If she was to describe herself in one word, Nehad El-Sawi, Ph.D., says it would be “builder.” The assistant provost for educational innovation and enhancement at DMU knows that as medicine and the health sciences continue to advance, so, too, must the knowledge and skills of people who teach in those areas, including the basic sciences.
“I really enjoy creating and building. What are areas that need improvement? How can we innovate?” she says. “There are tremendous opportunities to do that, and that really excites me.”
Dr. El-Sawi’s innovative spirit, leadership and service to the International Association of Medical Science Educators (IAMSE) led to her unanimous selection as a recipient of the 2021 Edward Patrick Finnerty Lifetime Achievement Award. The highest level of recognition bestowed by the association, it honors members who have demonstrated sustained involvement in and commitment to IAMSE’s advancement. The award is named in honor of Edward “Pat” Finnerty, Ph.D., SC(ASCP), professor emeritus of physiology and pharmacology at DMU.
Dr. El-Sawi, who joined DMU in July 2019, has been an IAMSE leader from its very beginning. It originated in 1988 as a special interest group on basic science education within the Association of American Medical Colleges. In 1993, it became a volunteer-run independent organization, the Basic Science Education Forum. Given its global growth, in 1997 it was replaced by the nonprofit IAMSE. Dr. El-Sawi was a charter founding member, chaired its Web Audio Seminar Committee for seven years, served two terms on its board and has been a member of other committees.
“The association gives me opportunities to interact with colleagues who share the same interests and passions. It allows me to see what’s needed right now and what’s on the horizon, what’s ahead on the road not yet paved,” she says.
In her role at DMU, Dr. El-Sawi oversees the library, faculty development, student support, continuing medical education and the simulation center. When COVID-19 forced educational institutions to go virtual practically overnight, she and her colleagues assisted the University’s clinical programs in using online platforms to offer simulation exercises, standardized patient encounters and basic medical and surgical skills sessions. She already had been leading efforts to greatly expand faculty development opportunities, including several IAMSE series.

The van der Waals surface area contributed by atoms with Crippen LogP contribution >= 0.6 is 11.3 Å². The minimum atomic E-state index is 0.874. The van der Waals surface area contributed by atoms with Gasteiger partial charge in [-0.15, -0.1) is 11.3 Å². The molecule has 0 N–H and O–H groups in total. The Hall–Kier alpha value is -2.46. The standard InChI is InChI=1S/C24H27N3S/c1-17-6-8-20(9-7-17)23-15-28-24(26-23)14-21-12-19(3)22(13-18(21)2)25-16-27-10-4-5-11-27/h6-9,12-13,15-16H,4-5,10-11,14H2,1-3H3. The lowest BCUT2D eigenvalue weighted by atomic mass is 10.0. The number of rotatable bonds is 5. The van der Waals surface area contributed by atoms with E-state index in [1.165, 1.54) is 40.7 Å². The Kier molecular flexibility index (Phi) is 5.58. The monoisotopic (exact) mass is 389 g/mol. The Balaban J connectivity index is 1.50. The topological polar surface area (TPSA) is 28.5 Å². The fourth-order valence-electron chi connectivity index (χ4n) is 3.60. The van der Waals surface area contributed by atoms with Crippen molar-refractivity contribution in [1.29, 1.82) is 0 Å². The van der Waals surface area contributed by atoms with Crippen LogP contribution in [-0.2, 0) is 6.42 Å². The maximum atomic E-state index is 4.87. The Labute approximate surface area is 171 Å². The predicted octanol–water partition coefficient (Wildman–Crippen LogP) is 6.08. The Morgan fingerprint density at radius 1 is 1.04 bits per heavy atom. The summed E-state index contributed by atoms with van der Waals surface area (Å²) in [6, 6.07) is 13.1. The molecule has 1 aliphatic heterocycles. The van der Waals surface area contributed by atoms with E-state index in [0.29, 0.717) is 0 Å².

“Dr. El-Sawi is a nationally recognized expert in faculty development,” says Ralitsa Akins, M.D., Ph.D., DMU provost. “She aligned, streamlined and strengthened our faculty development programs and brought it to the next level.”
These efforts took a team, Dr. El-Sawi says.
“I enjoy aligning people’s strengths and passions with institutional goals,” she adds. “When you do that, it’s a win-win all over the place, because people are doing what they love.”
Her IAMSE leadership and experiences were valuable, too. The association was a pioneer in virtual instruction, offering its first audio seminar series in 2002 and expanding such programs since. Dr. El-Sawi documented the popularity of these programs as lead author of the article “Utilization and Perceived Effectiveness of a Web-Based Faculty Development Seminar for International Medical Science Educators,” published in 2019 in Medical Science Educator.
“We realized faculty development was challenging for many institutions because of the expense and time involved in traveling,” she says. “We filled a niche that was very much needed.”
Pandemic challenges aside, Dr. El-Sawi praises her colleagues and DMU’s environment, culture and “unlimited opportunities” for instructional innovation. Those will only grow when the University moves to its new campus in West Des Moines in 2023.
“Establishing a new campus is very exciting,” she says. “It will be very progressive and state-of-the-art and will allow us to do what we do in new and innovative ways.”